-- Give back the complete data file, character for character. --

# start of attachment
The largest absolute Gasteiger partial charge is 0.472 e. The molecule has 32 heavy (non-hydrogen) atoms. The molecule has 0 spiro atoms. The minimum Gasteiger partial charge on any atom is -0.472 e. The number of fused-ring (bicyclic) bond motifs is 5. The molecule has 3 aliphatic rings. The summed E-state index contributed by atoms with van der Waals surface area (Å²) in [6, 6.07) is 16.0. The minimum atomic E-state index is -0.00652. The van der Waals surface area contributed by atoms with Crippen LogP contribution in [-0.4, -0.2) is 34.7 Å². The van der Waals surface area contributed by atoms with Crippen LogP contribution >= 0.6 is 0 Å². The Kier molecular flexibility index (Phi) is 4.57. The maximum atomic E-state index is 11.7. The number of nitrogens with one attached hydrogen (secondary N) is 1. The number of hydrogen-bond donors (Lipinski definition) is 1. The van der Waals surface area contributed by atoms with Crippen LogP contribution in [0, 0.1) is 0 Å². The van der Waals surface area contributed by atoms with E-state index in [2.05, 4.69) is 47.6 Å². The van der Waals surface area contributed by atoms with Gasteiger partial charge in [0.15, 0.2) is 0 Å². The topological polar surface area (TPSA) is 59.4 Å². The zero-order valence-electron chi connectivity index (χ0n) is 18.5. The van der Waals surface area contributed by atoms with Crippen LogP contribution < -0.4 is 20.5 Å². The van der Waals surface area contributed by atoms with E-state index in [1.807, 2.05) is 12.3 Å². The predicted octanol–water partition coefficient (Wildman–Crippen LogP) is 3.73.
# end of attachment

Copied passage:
The largest absolute Gasteiger partial charge is 0.472 e. The molecule has 32 heavy (non-hydrogen) atoms. The molecule has 0 spiro atoms. The minimum Gasteiger partial charge on any atom is -0.472 e. The number of fused-ring (bicyclic) bond motifs is 5. The molecule has 3 aliphatic rings. The summed E-state index contributed by atoms with van der Waals surface area (Å²) in [6, 6.07) is 16.0. The minimum atomic E-state index is -0.00652. The van der Waals surface area contributed by atoms with Crippen LogP contribution in [-0.4, -0.2) is 34.7 Å². The van der Waals surface area contributed by atoms with Crippen LogP contribution >= 0.6 is 0 Å². The Kier molecular flexibility index (Phi) is 4.57. The maximum atomic E-state index is 11.7. The number of nitrogens with one attached hydrogen (secondary N) is 1. The number of hydrogen-bond donors (Lipinski definition) is 1. The van der Waals surface area contributed by atoms with Crippen LogP contribution in [0, 0.1) is 0 Å². The van der Waals surface area contributed by atoms with E-state index in [2.05, 4.69) is 47.6 Å². The van der Waals surface area contributed by atoms with Gasteiger partial charge in [0.15, 0.2) is 0 Å². The topological polar surface area (TPSA) is 59.4 Å². The zero-order valence-electron chi connectivity index (χ0n) is 18.5. The van der Waals surface area contributed by atoms with Crippen LogP contribution < -0.4 is 20.5 Å². The van der Waals surface area contributed by atoms with E-state index in [1.807, 2.05) is 12.3 Å². The predicted octanol–water partition coefficient (Wildman–Crippen LogP) is 3.73.